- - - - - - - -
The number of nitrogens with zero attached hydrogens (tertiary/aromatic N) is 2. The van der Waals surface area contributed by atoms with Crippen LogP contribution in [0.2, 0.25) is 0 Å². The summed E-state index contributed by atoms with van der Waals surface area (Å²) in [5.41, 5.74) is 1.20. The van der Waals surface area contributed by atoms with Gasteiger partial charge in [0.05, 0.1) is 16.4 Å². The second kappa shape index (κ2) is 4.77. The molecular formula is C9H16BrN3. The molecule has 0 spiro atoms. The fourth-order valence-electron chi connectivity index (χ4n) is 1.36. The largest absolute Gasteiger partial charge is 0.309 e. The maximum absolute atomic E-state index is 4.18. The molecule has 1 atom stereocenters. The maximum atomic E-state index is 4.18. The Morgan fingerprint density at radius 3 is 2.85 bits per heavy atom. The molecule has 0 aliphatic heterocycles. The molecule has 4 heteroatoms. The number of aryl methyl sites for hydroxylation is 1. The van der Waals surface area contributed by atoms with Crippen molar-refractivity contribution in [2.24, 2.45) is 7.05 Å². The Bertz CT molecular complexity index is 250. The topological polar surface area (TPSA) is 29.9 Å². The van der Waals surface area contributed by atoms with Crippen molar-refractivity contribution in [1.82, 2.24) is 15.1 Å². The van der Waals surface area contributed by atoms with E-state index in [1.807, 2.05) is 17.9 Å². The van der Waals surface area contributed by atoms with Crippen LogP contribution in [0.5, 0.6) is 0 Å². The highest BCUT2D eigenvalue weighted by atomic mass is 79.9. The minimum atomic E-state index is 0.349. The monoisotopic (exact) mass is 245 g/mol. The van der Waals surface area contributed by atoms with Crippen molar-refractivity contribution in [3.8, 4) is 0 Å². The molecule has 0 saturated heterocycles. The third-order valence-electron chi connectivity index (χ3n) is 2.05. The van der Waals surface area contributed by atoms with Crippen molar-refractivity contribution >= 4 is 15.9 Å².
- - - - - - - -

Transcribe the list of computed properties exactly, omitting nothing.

The number of nitrogens with zero attached hydrogens (tertiary/aromatic N) is 2. The van der Waals surface area contributed by atoms with Crippen LogP contribution in [0.2, 0.25) is 0 Å². The summed E-state index contributed by atoms with van der Waals surface area (Å²) in [5.41, 5.74) is 1.20. The van der Waals surface area contributed by atoms with Gasteiger partial charge in [0.05, 0.1) is 16.4 Å². The second kappa shape index (κ2) is 4.77. The molecular formula is C9H16BrN3. The molecule has 0 spiro atoms. The fourth-order valence-electron chi connectivity index (χ4n) is 1.36. The largest absolute Gasteiger partial charge is 0.309 e. The maximum absolute atomic E-state index is 4.18. The molecule has 1 atom stereocenters. The maximum atomic E-state index is 4.18. The Morgan fingerprint density at radius 3 is 2.85 bits per heavy atom. The molecule has 0 aliphatic heterocycles. The molecule has 4 heteroatoms. The number of aryl methyl sites for hydroxylation is 1. The van der Waals surface area contributed by atoms with Crippen molar-refractivity contribution in [2.24, 2.45) is 7.05 Å². The Bertz CT molecular complexity index is 250. The topological polar surface area (TPSA) is 29.9 Å². The van der Waals surface area contributed by atoms with Crippen molar-refractivity contribution in [1.82, 2.24) is 15.1 Å². The van der Waals surface area contributed by atoms with E-state index in [1.807, 2.05) is 17.9 Å². The van der Waals surface area contributed by atoms with Crippen LogP contribution in [0.5, 0.6) is 0 Å². The highest BCUT2D eigenvalue weighted by atomic mass is 79.9. The minimum atomic E-state index is 0.349. The monoisotopic (exact) mass is 245 g/mol. The van der Waals surface area contributed by atoms with Crippen molar-refractivity contribution in [3.8, 4) is 0 Å². The molecule has 0 saturated heterocycles. The third-order valence-electron chi connectivity index (χ3n) is 2.05. The van der Waals surface area contributed by atoms with Crippen molar-refractivity contribution >= 4 is 15.9 Å².